St. Albans Face Mask Group, 2020

The St. Albans Face Mask Group, organized by retired nurse Pam Cross, has produced more than 11,000 face masks since March.

ST. ALBANS – A growing group of local seamsters and sewers have come together through Facebook to produce cloth face masks for the public – and since March, they’ve produced more than 11,000 masks for communities in Franklin County.

Messenger readers might be familiar with this group of sewers. In the weeks after COVID-19 first came to Vermont and struck up fears of personal protective equipment (PPE) shortages, the Messenger spoke with the group’s organizer, retired nurse Pam Cross, just as they began coalescing over Facebook.

Since then, the St. Albans Face Mask Group has grown to nearly 400 and assembled more than 11,000 masks, almost all of which were donated to Franklin County businesses and organizations to bolster their supplies of PPE amid the COVID-19 pandemic.

“For myself personally, this is one of the most rewarding efforts I’ve ever been involved in,” Cross said during an interview last week. “With the amount of dedication, selflessness and willingness to help each other, these women that are involved with this project – it’s almost hard to describe.”

The group of sewers coordinates through the public Facebook group “St. Albans Face Mask Group -Pam Cross,” where they’ll communicate about where to drop off sewing packages or completed masks for delivery somewhere in the community.

According to Cross, most of the masks produced by the group have stayed within Franklin County, helping strengthen stocks of available PPE in local businesses and municipalities, as well as the county’s network of health care organizations and several long-term care facilities.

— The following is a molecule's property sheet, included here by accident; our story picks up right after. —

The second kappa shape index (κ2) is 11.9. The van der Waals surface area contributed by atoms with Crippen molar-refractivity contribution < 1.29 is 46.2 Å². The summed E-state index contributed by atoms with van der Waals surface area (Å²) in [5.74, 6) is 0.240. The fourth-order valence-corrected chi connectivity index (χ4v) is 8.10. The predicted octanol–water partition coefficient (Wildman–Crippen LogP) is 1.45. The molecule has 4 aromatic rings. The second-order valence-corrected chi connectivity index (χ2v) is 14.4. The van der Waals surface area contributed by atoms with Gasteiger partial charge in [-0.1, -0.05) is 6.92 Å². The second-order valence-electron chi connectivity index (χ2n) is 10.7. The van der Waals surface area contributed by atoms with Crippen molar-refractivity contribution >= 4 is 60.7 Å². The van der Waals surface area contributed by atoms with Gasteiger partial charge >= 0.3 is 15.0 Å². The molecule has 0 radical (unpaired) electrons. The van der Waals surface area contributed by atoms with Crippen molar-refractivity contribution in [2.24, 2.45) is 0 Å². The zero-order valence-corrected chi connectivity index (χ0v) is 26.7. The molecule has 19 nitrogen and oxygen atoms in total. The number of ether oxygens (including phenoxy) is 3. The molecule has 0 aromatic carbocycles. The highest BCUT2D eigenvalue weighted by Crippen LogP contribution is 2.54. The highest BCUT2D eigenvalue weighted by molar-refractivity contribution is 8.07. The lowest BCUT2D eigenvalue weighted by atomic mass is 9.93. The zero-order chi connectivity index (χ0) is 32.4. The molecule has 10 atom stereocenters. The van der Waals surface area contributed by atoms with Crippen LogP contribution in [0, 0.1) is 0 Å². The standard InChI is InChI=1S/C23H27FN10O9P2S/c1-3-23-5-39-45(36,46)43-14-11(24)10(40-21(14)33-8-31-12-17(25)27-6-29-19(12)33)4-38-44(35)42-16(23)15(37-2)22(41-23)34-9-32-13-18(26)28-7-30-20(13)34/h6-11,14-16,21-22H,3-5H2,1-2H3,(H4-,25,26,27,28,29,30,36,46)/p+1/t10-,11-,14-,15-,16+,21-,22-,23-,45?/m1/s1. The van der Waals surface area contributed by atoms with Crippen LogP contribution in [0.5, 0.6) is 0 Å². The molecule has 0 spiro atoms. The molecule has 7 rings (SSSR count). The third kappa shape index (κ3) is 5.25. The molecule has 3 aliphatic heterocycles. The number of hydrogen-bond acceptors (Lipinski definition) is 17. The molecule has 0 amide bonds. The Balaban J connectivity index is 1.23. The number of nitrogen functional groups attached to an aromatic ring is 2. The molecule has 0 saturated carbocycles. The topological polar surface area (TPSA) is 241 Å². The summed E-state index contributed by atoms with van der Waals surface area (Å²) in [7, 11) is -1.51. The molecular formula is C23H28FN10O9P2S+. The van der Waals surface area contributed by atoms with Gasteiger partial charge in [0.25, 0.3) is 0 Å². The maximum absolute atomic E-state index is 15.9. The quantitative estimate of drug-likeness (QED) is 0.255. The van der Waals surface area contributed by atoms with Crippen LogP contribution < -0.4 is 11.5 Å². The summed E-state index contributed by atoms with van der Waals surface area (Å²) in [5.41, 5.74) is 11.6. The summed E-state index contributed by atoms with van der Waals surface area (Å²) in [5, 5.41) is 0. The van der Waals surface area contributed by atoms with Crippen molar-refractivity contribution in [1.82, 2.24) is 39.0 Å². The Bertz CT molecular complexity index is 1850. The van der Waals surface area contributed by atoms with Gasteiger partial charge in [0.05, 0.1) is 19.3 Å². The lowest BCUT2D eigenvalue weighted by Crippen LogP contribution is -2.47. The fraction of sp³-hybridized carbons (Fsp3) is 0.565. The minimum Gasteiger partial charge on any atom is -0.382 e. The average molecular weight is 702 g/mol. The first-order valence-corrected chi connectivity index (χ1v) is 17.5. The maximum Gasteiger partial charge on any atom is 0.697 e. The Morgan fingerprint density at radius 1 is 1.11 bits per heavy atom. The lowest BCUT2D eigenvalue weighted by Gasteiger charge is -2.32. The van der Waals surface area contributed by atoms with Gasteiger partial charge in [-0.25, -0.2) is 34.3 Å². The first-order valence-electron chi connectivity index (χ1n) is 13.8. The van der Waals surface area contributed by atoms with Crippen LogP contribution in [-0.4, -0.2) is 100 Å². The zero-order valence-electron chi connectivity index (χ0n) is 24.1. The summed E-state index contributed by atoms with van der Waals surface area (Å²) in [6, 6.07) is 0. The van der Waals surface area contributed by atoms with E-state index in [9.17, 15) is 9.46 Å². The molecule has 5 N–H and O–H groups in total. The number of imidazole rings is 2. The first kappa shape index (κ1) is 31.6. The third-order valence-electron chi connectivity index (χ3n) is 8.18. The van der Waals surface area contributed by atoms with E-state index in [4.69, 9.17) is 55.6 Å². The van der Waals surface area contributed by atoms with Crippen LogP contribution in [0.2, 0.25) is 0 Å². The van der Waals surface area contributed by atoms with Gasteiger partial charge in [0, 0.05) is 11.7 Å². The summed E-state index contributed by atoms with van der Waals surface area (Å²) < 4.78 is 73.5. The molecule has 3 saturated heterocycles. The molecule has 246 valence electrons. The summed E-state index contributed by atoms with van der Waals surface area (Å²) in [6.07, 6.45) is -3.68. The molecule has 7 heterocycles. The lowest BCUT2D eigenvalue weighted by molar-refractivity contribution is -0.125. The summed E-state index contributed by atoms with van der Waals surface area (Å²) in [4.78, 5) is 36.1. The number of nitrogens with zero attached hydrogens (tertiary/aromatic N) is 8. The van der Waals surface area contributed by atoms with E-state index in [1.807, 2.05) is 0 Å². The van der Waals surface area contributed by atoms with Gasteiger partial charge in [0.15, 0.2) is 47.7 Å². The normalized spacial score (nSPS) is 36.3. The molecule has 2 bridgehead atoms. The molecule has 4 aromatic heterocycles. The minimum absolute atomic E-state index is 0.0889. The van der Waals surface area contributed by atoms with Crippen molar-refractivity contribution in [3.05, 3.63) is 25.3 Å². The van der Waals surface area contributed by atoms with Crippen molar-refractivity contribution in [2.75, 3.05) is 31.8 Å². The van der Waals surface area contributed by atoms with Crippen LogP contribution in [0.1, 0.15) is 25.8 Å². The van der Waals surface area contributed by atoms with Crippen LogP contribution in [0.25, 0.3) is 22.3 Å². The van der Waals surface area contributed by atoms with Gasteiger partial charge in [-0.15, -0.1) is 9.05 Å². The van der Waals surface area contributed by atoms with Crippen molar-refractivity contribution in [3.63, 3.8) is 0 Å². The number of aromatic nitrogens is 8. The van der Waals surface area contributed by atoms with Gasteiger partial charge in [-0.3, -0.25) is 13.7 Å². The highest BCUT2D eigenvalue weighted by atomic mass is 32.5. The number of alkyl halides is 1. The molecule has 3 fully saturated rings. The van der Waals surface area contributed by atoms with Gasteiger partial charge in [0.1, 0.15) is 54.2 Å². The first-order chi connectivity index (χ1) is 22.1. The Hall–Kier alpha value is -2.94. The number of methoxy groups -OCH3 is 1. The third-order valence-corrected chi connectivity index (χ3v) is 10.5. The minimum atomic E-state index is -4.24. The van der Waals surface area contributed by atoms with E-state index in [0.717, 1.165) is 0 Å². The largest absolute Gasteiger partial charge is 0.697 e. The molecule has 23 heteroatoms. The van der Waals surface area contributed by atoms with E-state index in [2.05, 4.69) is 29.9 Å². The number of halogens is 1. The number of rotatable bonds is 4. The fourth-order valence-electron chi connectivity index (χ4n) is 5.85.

In an interview Monday, Northwestern Medical Center (NMC)’s vice president of community relations Jonathan Billings estimated the hospital had received “multiple thousands” of face masks courtesy of the St. Albans Face Mask Group.

“What Pam Cross and her army of volunteers have done around providing cloth face coverings is remarkable,” Billings said. “It’s just a huge credit to how much Pam cares about the community and how much people want to get involved and help.”

Pam Cross, 2020

A group of sewers organized by Pam Cross, a retired nurse pictured here, has managed to produce and donate more than 11,000 face masks for use in the Franklin County area.

While NMC still requires those in its clinical areas to wear sterilized surgical masks or respirators according to federal guidelines, Billings said the masks provided by Cross’s group have helped build out a supply of PPE the hospital can offer staff in its nonclinical area and for patients visiting NMC.

According to Cross, the St. Albans Face Mask Group had also worked with the Franklin County Industrial Development Corporation (FCIDC) in order to distribute masks to businesses who might’ve struggled with finding their own supplies at the start of the pandemic.

Speaking with the Messenger Monday, FCIDC’s executive director Tim Smith said the organization had been able to distribute about 1,000 of the masks produced through Cross’s Facebook group to businesses and organizations in Franklin County, including municipal offices in Georgia and Highgate.

While FCIDC came across “a number [of businesses] who had found the resources” to acquire masks, Smith said there “was a number who had not” that were “very appreciative there was a resource” like Cross’s organization to acquire masks amid the pandemic.

“It was very impressive – the network that Pam and her team had created,” Smith said. “I think a lot of people early on didn’t know where to get them, and we were able to be a resource for a lot of those.”